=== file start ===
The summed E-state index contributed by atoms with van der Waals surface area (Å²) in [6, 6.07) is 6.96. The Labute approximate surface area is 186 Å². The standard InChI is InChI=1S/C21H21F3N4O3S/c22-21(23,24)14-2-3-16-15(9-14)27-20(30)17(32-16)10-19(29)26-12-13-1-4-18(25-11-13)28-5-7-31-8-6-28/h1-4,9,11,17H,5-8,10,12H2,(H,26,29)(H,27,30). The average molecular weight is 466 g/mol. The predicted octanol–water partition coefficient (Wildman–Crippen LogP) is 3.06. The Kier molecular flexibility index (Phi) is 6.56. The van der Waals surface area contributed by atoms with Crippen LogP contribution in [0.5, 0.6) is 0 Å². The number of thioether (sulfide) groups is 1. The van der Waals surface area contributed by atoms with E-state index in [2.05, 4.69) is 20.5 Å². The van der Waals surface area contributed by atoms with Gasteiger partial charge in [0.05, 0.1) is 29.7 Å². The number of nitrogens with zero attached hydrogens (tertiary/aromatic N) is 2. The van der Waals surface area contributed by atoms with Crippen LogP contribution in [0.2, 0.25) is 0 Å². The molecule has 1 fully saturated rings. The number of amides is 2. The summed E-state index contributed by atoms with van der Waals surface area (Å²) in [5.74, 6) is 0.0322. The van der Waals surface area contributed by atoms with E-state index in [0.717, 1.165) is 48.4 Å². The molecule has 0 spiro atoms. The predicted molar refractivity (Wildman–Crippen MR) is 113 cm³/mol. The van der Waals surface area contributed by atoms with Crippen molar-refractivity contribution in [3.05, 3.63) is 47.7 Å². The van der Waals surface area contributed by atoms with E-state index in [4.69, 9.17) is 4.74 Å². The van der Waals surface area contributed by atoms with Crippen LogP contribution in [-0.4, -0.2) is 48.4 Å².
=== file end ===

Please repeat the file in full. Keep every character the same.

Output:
The summed E-state index contributed by atoms with van der Waals surface area (Å²) in [6, 6.07) is 6.96. The Labute approximate surface area is 186 Å². The standard InChI is InChI=1S/C21H21F3N4O3S/c22-21(23,24)14-2-3-16-15(9-14)27-20(30)17(32-16)10-19(29)26-12-13-1-4-18(25-11-13)28-5-7-31-8-6-28/h1-4,9,11,17H,5-8,10,12H2,(H,26,29)(H,27,30). The average molecular weight is 466 g/mol. The predicted octanol–water partition coefficient (Wildman–Crippen LogP) is 3.06. The Kier molecular flexibility index (Phi) is 6.56. The van der Waals surface area contributed by atoms with Crippen LogP contribution in [0.5, 0.6) is 0 Å². The number of thioether (sulfide) groups is 1. The van der Waals surface area contributed by atoms with E-state index in [2.05, 4.69) is 20.5 Å². The van der Waals surface area contributed by atoms with Gasteiger partial charge in [0.05, 0.1) is 29.7 Å². The number of nitrogens with zero attached hydrogens (tertiary/aromatic N) is 2. The van der Waals surface area contributed by atoms with Crippen LogP contribution in [0.2, 0.25) is 0 Å². The molecule has 1 fully saturated rings. The number of amides is 2. The summed E-state index contributed by atoms with van der Waals surface area (Å²) in [5.74, 6) is 0.0322. The van der Waals surface area contributed by atoms with E-state index in [0.717, 1.165) is 48.4 Å². The molecule has 0 spiro atoms. The predicted molar refractivity (Wildman–Crippen MR) is 113 cm³/mol. The van der Waals surface area contributed by atoms with Crippen molar-refractivity contribution in [3.05, 3.63) is 47.7 Å². The van der Waals surface area contributed by atoms with E-state index in [4.69, 9.17) is 4.74 Å². The van der Waals surface area contributed by atoms with Crippen LogP contribution in [-0.4, -0.2) is 48.4 Å².